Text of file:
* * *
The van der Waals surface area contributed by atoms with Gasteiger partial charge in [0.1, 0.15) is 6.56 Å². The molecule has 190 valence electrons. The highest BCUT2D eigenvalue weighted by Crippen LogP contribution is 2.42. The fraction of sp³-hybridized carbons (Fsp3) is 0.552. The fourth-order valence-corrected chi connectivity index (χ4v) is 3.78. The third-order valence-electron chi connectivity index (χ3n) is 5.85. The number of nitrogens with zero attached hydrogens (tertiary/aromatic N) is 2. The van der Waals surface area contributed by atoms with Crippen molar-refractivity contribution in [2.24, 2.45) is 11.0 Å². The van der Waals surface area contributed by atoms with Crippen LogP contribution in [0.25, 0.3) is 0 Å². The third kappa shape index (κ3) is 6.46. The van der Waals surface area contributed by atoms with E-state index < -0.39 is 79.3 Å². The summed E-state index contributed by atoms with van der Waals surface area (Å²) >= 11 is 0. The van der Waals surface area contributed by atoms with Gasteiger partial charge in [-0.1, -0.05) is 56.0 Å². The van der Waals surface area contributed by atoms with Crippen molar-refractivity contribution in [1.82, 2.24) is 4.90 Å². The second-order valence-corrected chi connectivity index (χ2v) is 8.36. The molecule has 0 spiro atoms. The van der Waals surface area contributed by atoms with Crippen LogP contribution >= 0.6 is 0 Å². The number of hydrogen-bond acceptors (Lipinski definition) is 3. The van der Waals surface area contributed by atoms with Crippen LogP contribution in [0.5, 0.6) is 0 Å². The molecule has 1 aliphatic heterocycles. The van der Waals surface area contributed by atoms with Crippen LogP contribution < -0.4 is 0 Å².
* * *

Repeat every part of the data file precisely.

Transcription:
The van der Waals surface area contributed by atoms with Gasteiger partial charge in [0.1, 0.15) is 6.56 Å². The molecule has 190 valence electrons. The highest BCUT2D eigenvalue weighted by Crippen LogP contribution is 2.42. The fraction of sp³-hybridized carbons (Fsp3) is 0.552. The fourth-order valence-corrected chi connectivity index (χ4v) is 3.78. The third-order valence-electron chi connectivity index (χ3n) is 5.85. The number of nitrogens with zero attached hydrogens (tertiary/aromatic N) is 2. The van der Waals surface area contributed by atoms with Crippen molar-refractivity contribution in [2.24, 2.45) is 11.0 Å². The van der Waals surface area contributed by atoms with Crippen LogP contribution in [0.25, 0.3) is 0 Å². The third kappa shape index (κ3) is 6.46. The van der Waals surface area contributed by atoms with E-state index < -0.39 is 79.3 Å². The summed E-state index contributed by atoms with van der Waals surface area (Å²) >= 11 is 0. The van der Waals surface area contributed by atoms with Gasteiger partial charge in [-0.1, -0.05) is 56.0 Å². The van der Waals surface area contributed by atoms with Crippen molar-refractivity contribution in [1.82, 2.24) is 4.90 Å². The second-order valence-corrected chi connectivity index (χ2v) is 8.36. The molecule has 0 spiro atoms. The van der Waals surface area contributed by atoms with Crippen LogP contribution >= 0.6 is 0 Å². The number of hydrogen-bond acceptors (Lipinski definition) is 3. The van der Waals surface area contributed by atoms with Crippen LogP contribution in [0.5, 0.6) is 0 Å². The molecule has 1 aliphatic heterocycles. The van der Waals surface area contributed by atoms with Crippen LogP contribution < -0.4 is 0 Å².